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Southern Historical Society Papers, Volume 11. (ed. Reverend J. William Jones) 174 2 Browse Search
An English Combatant, Lieutenant of Artillery of the Field Staff., Battlefields of the South from Bull Run to Fredericksburgh; with sketches of Confederate commanders, and gossip of the camps. 92 0 Browse Search
Frederick H. Dyer, Compendium of the War of the Rebellion: Regimental Histories 87 1 Browse Search
Maj. Jed. Hotchkiss, Confederate Military History, a library of Confederate States Military History: Volume 3, Virginia (ed. Clement Anselm Evans) 84 0 Browse Search
Robert Lewis Dabney, Life and Commands of Lieutenand- General Thomas J. Jackson 78 16 Browse Search
George H. Gordon, From Brook Farm to Cedar Mountain 71 11 Browse Search
Horace Greeley, The American Conflict: A History of the Great Rebellion in the United States of America, 1860-65: its Causes, Incidents, and Results: Intended to exhibit especially its moral and political phases with the drift and progress of American opinion respecting human slavery from 1776 to the close of the War for the Union. Volume II. 51 9 Browse Search
Edward Porter Alexander, Military memoirs of a Confederate: a critical narrative 46 0 Browse Search
Southern Historical Society Papers, Volume 10. (ed. Reverend J. William Jones) 36 0 Browse Search
William F. Fox, Lt. Col. U. S. V., Regimental Losses in the American Civil War, 1861-1865: A Treatise on the extent and nature of the mortuary losses in the Union regiments, with full and exhaustive statistics compiled from the official records on file in the state military bureaus and at Washington 34 0 Browse Search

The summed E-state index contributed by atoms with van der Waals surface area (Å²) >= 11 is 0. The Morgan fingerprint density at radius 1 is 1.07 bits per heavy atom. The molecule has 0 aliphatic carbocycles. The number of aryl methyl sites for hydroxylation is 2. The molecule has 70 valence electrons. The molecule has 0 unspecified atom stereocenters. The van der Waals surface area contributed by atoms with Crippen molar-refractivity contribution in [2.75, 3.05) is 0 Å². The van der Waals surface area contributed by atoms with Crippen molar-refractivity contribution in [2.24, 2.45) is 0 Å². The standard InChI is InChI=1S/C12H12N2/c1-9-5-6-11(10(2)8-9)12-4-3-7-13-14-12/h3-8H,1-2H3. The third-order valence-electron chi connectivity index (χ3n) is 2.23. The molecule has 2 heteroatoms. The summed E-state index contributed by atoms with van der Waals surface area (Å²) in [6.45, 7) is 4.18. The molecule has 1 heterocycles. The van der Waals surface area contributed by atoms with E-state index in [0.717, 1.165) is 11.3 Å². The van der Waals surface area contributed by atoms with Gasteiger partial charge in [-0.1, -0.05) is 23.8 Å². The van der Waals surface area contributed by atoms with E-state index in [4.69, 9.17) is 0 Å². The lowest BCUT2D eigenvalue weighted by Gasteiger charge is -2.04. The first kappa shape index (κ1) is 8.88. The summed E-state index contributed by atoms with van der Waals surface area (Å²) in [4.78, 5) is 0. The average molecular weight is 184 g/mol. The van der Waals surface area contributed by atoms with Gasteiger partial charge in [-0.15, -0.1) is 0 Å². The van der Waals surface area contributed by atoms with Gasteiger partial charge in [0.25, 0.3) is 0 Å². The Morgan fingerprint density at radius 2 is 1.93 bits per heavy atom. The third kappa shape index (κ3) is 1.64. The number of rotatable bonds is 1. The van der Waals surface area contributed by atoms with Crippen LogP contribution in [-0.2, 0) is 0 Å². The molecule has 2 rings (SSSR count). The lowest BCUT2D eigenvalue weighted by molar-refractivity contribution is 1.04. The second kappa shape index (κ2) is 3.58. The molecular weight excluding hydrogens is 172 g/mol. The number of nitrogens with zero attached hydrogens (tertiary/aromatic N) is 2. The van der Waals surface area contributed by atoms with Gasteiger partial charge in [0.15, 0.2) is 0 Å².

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Browsing named entities in Southern Historical Society Papers, Volume 35. (ed. Reverend J. William Jones). You can also browse the collection for Shields or search for Shields in all documents.

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Southern Historical Society Papers, Volume 35. (ed. Reverend J. William Jones), The career of General Jackson (search)
he left Ewell to watch Banks, made a rapid march to unite with Edward Johnson, and sent (May the 9th) his famous dispatch: God blessed our arms with victory at McDowell yesterday. Ordering Ewell to join him at Luray, he pushed down the Valley, drove in Bank's flank at Front Royal, cut his retreating column at Middletown, marched all night by the light of the burning wagons of the enemy, and early the next morning drove Banks from Winchester and pursued him to the Potomac. Learning that Shields, from McDowell's column at Fredericksburg, and Fremont, from the West, were hurrying to form a junction in his rear, he marched his old brigade thirty-five miles, and one of the regiments, the 2nd Virginia, forty-two miles a day, and safely passed the point of danger at Strasburg, carrying his immense wagon train loaded with captured stores, his prisoners and everything, not leaving behind so much as a broken wagon wheel. He then moved leisurely up the Valley until at Cross Keys and Port R